Joel and Outfield were publicly thanked and commended by the principal, and every master had a handshake and a kind and earnest word for them. The boys learned that Clausen had taken a severe cold from his immersion in the icy water, and had gone to the infirmary. Thither they went and made inquiry. He would be up in a day or two, said Mrs. Creelman; but they could not see him, since Professor Gibbs had charged that the patient was not to be disturbed. And so, leaving word for him when he should awake, Joel and West took themselves away, relieved at not having to receive any more thanks just then.
But three days later Clausen left the infirmary fully recovered, and Joel came face to face with him on the steps of Academy Building. A number of fellows on their way to recitations stopped and watched the meeting. Clausen colored painfully, appeared to hesitate for a moment, and then went to Joel and held out his hand, which was taken and gripped warmly.
“March, it’s hard work thanking a fellow for saving your life, and—I don’t know how to do it very well. But I guess you’ll understand that—that—Oh, hang it, March! you know what I’d like to say. I’m more grateful than I could tell you—ever. We haven’t been friends, but it was my fault, I know, and if you’ll let me, I’d like to be—to know you better.”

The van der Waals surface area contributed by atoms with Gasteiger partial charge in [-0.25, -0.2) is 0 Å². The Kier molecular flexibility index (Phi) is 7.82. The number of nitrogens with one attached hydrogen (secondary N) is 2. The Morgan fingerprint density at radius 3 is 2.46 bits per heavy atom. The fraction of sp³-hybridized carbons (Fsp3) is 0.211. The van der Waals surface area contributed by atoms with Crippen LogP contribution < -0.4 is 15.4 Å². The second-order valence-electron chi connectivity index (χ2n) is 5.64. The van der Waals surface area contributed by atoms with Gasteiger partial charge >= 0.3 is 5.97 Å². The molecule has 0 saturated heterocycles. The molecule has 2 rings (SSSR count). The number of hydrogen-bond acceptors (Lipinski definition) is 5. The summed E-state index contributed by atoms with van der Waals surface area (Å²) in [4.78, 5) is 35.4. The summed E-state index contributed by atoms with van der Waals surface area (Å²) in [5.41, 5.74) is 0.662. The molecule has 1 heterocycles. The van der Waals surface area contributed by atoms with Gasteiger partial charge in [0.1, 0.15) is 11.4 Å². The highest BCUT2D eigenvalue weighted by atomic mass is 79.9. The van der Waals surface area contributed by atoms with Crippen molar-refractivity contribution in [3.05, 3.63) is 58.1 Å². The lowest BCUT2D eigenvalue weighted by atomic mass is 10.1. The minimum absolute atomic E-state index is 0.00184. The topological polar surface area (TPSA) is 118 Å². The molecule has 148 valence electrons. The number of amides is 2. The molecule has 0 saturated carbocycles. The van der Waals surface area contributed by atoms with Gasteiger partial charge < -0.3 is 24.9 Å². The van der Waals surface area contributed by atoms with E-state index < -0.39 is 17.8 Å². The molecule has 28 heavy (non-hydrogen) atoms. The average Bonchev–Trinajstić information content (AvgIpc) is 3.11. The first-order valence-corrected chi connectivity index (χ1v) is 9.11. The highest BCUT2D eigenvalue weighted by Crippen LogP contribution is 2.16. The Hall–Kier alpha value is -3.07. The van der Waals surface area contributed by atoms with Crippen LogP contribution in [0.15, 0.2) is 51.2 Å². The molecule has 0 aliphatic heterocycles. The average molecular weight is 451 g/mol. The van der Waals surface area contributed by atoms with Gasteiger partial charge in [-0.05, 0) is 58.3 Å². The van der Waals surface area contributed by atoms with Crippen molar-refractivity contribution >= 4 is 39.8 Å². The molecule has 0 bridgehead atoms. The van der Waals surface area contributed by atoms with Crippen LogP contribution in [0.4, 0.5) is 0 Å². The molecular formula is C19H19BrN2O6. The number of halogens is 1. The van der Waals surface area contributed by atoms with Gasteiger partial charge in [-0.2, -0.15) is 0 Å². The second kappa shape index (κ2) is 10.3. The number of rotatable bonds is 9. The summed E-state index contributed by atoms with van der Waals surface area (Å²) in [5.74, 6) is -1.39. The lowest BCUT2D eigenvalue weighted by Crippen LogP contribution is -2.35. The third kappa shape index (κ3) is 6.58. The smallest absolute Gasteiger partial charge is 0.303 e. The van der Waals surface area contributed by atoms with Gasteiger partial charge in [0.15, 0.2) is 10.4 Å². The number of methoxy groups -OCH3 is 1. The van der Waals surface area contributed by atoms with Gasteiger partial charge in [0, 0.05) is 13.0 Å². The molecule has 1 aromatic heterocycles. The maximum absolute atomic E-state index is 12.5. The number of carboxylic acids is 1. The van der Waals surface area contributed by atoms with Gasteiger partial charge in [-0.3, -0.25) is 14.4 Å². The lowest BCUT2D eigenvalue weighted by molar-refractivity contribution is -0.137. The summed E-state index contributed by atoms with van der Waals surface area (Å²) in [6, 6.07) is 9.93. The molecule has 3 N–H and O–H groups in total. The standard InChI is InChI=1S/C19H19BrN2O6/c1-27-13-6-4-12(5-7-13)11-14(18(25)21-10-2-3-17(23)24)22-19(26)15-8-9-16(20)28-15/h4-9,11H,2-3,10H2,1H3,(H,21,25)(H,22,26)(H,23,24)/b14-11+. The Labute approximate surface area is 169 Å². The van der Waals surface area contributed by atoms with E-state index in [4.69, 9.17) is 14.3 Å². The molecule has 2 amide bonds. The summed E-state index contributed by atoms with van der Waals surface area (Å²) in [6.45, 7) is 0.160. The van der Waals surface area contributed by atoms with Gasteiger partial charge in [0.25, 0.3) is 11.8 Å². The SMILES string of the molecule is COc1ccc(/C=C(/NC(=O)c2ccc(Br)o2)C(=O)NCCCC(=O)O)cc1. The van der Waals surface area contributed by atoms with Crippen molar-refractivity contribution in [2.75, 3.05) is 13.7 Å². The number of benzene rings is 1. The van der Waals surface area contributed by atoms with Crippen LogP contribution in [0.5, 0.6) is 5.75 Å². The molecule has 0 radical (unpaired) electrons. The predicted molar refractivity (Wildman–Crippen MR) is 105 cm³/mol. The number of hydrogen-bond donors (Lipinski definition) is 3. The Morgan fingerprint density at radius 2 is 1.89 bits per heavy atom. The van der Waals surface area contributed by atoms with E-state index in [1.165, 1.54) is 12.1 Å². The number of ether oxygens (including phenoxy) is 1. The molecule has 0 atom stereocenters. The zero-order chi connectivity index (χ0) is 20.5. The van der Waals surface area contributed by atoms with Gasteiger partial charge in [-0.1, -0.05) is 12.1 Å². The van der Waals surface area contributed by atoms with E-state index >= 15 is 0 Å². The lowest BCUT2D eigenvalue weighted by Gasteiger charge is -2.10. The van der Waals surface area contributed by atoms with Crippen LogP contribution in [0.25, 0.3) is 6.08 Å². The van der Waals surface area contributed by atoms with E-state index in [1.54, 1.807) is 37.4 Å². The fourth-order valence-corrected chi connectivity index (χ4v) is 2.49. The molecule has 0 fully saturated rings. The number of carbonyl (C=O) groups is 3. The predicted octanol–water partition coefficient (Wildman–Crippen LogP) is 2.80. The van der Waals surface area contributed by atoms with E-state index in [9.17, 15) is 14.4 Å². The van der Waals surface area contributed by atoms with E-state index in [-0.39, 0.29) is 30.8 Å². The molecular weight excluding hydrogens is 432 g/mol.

“You’re more than welcome, Clausen, for what I did. I’m awfully glad West and I happened to be on hand. But there wasn’t anything that you or any fellow couldn’t have done just as well, or better, because I came plaguey near making a mess of it. Anyhow, it’s well through with. As for being friends, I’ll be very glad to be, Clausen. And if you don’t mind climbing stairs, and have a chance, come up and see me this evening. Will you?”
“Yes, thanks. Er—well, to-night, then.” And Clausen strode off.
After supper West and Clausen came up to Joel’s room, and the four boys sat and discussed all the topics known to school. Richard Sproule was at his best, and strove to do his share of the entertaining, succeeding quite beyond Joel’s expectations. When the conversation drew around to the subject of the upsetting on the river, Clausen seemed willing enough to tell his own experiences, but became silent when Cloud’s name was mentioned.
“I’ve changed my room, and haven’t seen Cloud since to speak to,” he said. And so Cloud’s name was omitted from discussion.
“I’m sorry,” said Clausen, “that I made such a dunce of myself when you were trying to get me out. I don’t believe I knew what I was doing. I don’t remember it at all.”
“I’m sure you didn’t,” answered Joel. “I guess a fellow just naturally wouldn’t, you know. But I was glad when you let go!”
“Yes, you must have been. The fellows all say you were terribly plucky to keep at it the way you did. When they got you it was all they could do to make you let go of me, they say.”